Major Israeli air raids hit 'Iranian targets' in Syria
JERUSALEM (UPDATED) – Israel struck a dozen Syrian and Iranian targets inside Syria on Saturday, February 10, in "large-scale" raids after an Israeli fighter jet crashed under fire from Syrian air defenses in a severe increase in tensions, the military said.
The confrontation was the most serious between arch foes Israel and Iran since the start of the civil war in Syria in 2011.
Israel's raids came after it intercepted what it said was an Iranian drone entering its airspace from Syria, which it labelled an "attack."
It marked the first time Israel publicly acknowledged attacking what it identified as Iranian targets in Syria since the war began.
In response, Iran denounced Israeli "lies" and said Syria had the right to self-defense in response to Israeli strikes.
Separately, Iran issued a joint statement alongside the other main allies of the Syrian regime – Russia and Lebanese militant group Hezbollah – denying the allegations regarding the drone.
The Russian foreign ministry called for "restraint" from all parties.
Israeli military spokesman Jonathan Conricus warned that Syria and Iran were "playing with fire," but stressed his country was not seeking an escalation.
“This is the most blatant and severe Iranian violation of Israeli sovereignty in the last years," Conricus told journalists in a phone conference.
Israel said its reprisals after the exchange were "large-scale" raids that attacked Syrian air defense systems and Iranian targets.
"Twelve targets, including 3 aerial defense batteries and 4 Iranian targets that are part of Iran's military establishment in Syria were attacked," a military statement said.
Israel has repeatedly warned in recent weeks against the presence of Iranian forces in neighboring Syria.
'Massive' anti-aircraft fire'
The Israeli pilots of the crashed F16 were alive, although one was severely wounded, the military said.
According to the Israeli military, the confrontation began with the drone entering its airspace before being intercepted by a combat helicopter.
Conricus said it was intercepted well inside Israeli territory over the city of Beit Shean, near the Jordanian border.
He did not say whether the drone was armed or for reconnaissance, but alleged it "was on a military mission sent by Iranian military forces" from an "Iranian base" in the Palmyra area.
Eight Israeli aircraft then "targeted the Iranian control systems in Syria that sent the UAV" and confirmed hits, according to Conricus.
The aircraft met "massive Syrian anti-air fire," Conricus said, and the F16 crashed afterwards in the Jezreel valley in northern Israel.
It was not clear if the jet crashed as a direct result of the Syrian fire.
According to the military, the pilots ejected, landed in Israeli territory and were taken to hospital.
Syria said its air defenses repelled two Israeli raids on its military bases in the center of the country, hitting more than one warplane during the first.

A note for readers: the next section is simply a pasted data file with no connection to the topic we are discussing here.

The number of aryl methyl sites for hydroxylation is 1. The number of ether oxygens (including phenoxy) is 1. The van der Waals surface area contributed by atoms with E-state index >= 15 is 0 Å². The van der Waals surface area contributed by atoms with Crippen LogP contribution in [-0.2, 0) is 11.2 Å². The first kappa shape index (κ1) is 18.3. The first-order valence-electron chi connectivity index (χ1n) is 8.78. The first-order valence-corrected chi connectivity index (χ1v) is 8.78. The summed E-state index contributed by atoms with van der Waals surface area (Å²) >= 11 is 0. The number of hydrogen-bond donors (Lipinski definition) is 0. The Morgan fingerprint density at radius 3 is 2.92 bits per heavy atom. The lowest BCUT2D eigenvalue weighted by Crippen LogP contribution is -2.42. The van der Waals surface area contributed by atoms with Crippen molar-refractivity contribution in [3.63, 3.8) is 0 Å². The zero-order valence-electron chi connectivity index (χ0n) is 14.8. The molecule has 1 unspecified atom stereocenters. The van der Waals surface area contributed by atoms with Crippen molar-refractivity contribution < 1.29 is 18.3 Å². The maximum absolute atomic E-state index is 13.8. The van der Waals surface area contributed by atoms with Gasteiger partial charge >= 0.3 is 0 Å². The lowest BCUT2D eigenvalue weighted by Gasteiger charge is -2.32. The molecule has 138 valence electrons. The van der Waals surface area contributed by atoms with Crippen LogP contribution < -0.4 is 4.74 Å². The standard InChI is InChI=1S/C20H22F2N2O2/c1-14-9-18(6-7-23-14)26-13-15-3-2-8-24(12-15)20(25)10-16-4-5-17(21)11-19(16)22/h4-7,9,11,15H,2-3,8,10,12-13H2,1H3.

'Nobody tries us'
The Syrian Observatory for Human Rights, a Britain-based monitor of the seven-year civil war, said the earlier Israeli raids had targeted several military bases in the east of the central province of Homs.
It said the bases are used by both Iranian and Russian military personnel deployed in support of the regime.
Syrian state media said the later raids targeted military positions in the south of the country.
Iranian foreign ministry spokesman Bahram Ghasemi said Tehran "believes Syria has the right to legitimate self-defense. To cover their crimes in the region, Israeli officials are resorting to lies against other countries."
He added that "Iran does not have a military presence in Syria, and has only sent military advisers at the request of the Syrian government."
Iran, Russia and Hezbollah – the Syrian regime's main allies – issued a joint statement calling Israel's drone allegations "lies."
It said the Israeli strikes had targeted drones used against "terrorist organizations, primarily Daesh", using an alternative name for the Islamic State group or ISIS.
The statement vowed a "relentless response" to "all further aggression".
Israeli Prime Minister Benjamin Netanyahu has held a series of meetings in recent months with Russian President Vladimir Putin on Iran's influence in Syria and Lebanon.
Netanyahu has been seeking to persuade Russia to limit Iran's presence near Israeli territory and to stop it from entrenching itself militarily in Syria.
In a meeting in Moscow last month, Netanyahu reiterated concerns of what he described as attempts by Iran to establish a military presence in Syria and produce weapons against Israel there.
"We won't accept either of those, and will act according to our needs," Netanyahu said then.
Israel remains technically at war with Syria and occupies a swathe of the strategic Golan Heights that it seized in the Six-Day War of 1967 and later annexed in a move never recognised by the international community.
On Tuesday, Netanyahu took members of his security cabinet for a tour of the Israeli-occupied side, where they were briefed by the military.
Israel has sought to avoid direct involvement in the Syrian war, but acknowledges carrying out dozens of air strikes there to stop what it calls advanced arms deliveries to Hezbollah.
Several analysts said they did not expect a further escalation for now.
Ofer Zalzberg of the International Crisis Group said Russia should mediate since "it is the only stakeholder which has strong relations with all sides today."
But he said "this incident signals a new phase in a way of the war in Syria."
The Syrian regime is acting more boldly toward Israeli strikes because it feels it has gained the upper hand in the civil war, he said. – Rappler.com